Smith has been somewhat an enigma. His prize pupils have been Mickelson and two-time US Open champion Lee Janzen. At last report, Janzen is still with Smith, but he doesn’t have his Tour card right now and is playing at the whim of sponsors and their exemptions. Smith on the other hand, Smith might be a bit preoccupied with Tree Tops Resort in Gaylord, Michigan where he first got on the radar as an instructor. He has done so well between his teaching, his string of golf schools at sundry resorts and endorsement fees for endorsing everything you can and can’t imagine that he purchased Tree Tops.

This brings us to Hank Haney. Haney replaced Harmon as Woods’ instructor. Tiger had decided he wanted to completely change his swing. I guess winning the Masters and US Opens by record-setting margins wasn’t good enough. He had it outlined and hired Haney to look over the conversion. Prior to the Woods hookup, Haney’s claim to fame was he was Mark O’Meara’s guru and guided him to a Masters and British Open Championship.

Haney followed Woods’ wishes and the next thing you know, Haney is the latest and greatest. He almost committed the unforgivable sin of becoming too famous by appearing as a commentator during ESPN broadcasts. Harmon and former caddie Fluff Cowan did the same thing en route to the unemployment line. There’s only one driver of that bus and that’s Tiger. Employees best not try to partake of any reflected glory. By the way Tiger, I get the message. Endorsements and camera time aren’t my cup of tea.

Speaking of cups, bartender pour my new boss a cup of human kindness and myself a double of humility.

See you on the first tee,


Friday, April 4, 2008

No Monty at the Masters

What does Prayad Marksaeng, Liang Wen-hong and Jeeve Milka Singh have in common other than names that short circuit spell check? They’re ranked lower in the world rankings than Colin Montgomerie, but unlike Monty, they’ve been invited to play in the Masters.

This just in and I know you’re shocked, Monty is not a happy camper and maybe he has a legitimate gripe this time. As the sullen Scot pointed out, the invitations were issued to protect the worldwide television rights Augusta National receives, i.e. Marksaeng—Thailand, Wen-hong—China and Singh—India. This not the first time Monty has been passed by. A few years ago, he was bumped in favor of Japan’s Shingo Katayama for basically the same reason.

“Now if I were the only person in the country, a la China, I might get in,” says Monty. “It is a strange way to make up a field for a major championship—television rights. They are quite open why. It would be easier to swallow if no one was invited and it was done on sporting and not commercial criteria.”

He’s correct of course, with the minor exception that the Masters is the only major that is not a championship. It’s just the Masters. Let’s face it, Augusta National is a club comprised of businessmen—make that very successful businessmen. They look at the Masters as a business with all the benevolence of Ebenezer Scrooge. It’s their party and if you can’t do them any good, you don’t get an invitation. Is it fair? Hell no. Is it the way it is? It is what it is.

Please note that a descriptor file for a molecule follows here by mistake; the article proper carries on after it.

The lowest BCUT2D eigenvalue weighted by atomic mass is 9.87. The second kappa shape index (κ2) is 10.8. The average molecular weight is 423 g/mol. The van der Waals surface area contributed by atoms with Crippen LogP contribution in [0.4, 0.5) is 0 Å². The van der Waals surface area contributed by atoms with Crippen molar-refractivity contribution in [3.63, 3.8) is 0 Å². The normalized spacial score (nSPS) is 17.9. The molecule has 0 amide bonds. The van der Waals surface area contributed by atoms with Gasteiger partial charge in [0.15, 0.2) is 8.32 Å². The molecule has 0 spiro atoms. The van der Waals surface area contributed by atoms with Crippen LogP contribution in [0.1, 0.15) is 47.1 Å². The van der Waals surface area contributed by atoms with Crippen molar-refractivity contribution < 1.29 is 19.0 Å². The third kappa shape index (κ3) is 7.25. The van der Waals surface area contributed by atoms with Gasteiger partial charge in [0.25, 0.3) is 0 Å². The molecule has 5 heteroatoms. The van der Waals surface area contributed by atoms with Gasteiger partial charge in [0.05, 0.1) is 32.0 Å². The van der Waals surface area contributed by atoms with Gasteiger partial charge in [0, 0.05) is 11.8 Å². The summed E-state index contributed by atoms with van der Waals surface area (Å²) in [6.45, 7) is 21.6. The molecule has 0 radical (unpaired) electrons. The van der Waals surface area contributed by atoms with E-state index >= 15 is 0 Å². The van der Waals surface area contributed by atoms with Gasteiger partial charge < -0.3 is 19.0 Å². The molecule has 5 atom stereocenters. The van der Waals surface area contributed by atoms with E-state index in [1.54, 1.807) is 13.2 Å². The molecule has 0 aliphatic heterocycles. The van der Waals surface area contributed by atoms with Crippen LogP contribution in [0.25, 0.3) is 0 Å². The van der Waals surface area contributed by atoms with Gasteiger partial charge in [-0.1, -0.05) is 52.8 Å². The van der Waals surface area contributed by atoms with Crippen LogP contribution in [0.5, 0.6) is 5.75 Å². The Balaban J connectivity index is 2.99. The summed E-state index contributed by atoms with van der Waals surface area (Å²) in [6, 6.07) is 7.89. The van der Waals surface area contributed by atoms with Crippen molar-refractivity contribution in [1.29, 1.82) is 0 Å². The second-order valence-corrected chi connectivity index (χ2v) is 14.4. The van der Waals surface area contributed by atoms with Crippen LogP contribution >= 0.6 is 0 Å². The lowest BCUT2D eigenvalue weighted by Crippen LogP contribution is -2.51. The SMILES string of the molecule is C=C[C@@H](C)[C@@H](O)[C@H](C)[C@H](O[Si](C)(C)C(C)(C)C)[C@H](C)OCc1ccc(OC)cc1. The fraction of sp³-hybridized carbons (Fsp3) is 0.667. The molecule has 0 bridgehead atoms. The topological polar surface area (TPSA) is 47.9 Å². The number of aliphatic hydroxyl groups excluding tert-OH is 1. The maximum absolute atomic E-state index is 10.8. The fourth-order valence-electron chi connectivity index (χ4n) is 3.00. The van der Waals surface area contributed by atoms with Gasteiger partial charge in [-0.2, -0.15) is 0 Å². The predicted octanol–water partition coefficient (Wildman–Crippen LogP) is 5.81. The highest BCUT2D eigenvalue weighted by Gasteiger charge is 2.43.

The pity is that by stating the obvious, Monty will learn that the hoi and polloi at Augusta National will do all they can to see that Monty never darkens their door again. Sometimes truth does have its consequences.

You’ve got to love 72-year old Edwin Harman of Orpington, Kent, England. Eddie was in mid-putt on a golf buddy trip to Portugal when his phone rang. It was the Mrs. informing Eddie that a Cessna had crashed into their 450,000 pound house and destroyed it.

Did Eddie jump in his cart, catch a ride to the airport and go flying home to his distraught wife? Of course not. Eddie not only finished that round, he also stayed and played the next day as well.

“I’m told there’s not much left,” Eddie was quoted as saying in the Daily Mail, “but I’m trying not to let it spoil my holiday. I’m sure my wife will look after things until I return.”

Eddie was implored by his home owner’s insurance company to return immediately to go through the rubble. Eddie said, “not so fast. I have to finish my holiday. I’ll return immediately after it’s completed.”

Fortunately, the Mrs. wasn’t home when the crash occurred. She was herself returning from her own holiday. Unfortunately, the five people in the plane were killed which leads me to wonder why listed the story in their “Lighter Side of Golf” section.

What golfer not named Tiger Woods has a chance to win the Masters? Probably no one, but if you’re determined to look for one, don’t look for another Zack Johnson - type to win the green jacket. Going by pedigree, Phil Mickelson is the next favorite. Don’t dismiss Retief Goosen. His game is finally coming back. Jim Furyk has a chance, but the course setup might be a bit long for him. Advance weather forecasts call for the usual rain interruptions that will lengthen the course even more.

The sentimental favorite is Ernie Els, who has come oh so close in the past. Like Greg Norman before him, it seems that the big South African should be destined to win at Augusta National. Unfortunately, he’s getting closer to being this generation’s Norman. It’s a mantle he’s got to shed. It just seems to me that even with the two U.S. Open championships and one British Open championship, his resume won’t be complete without a Masters to his credit.

Bartender, pour glasses of Merlot for both Messrs. Els and Norman from their own vineyards if you please. Also could you bring some cheddar for Monty—you know the one that goes so well with his whine. While you’re at it pour a spot of tea for Eddie, before he got home, the fire went out and he couldn’t heat the pot. Don’t worry about him. He can survive on the heavy helpings of cold shoulder and hot tongue the Mrs. is serving these days.

See you on the first tee,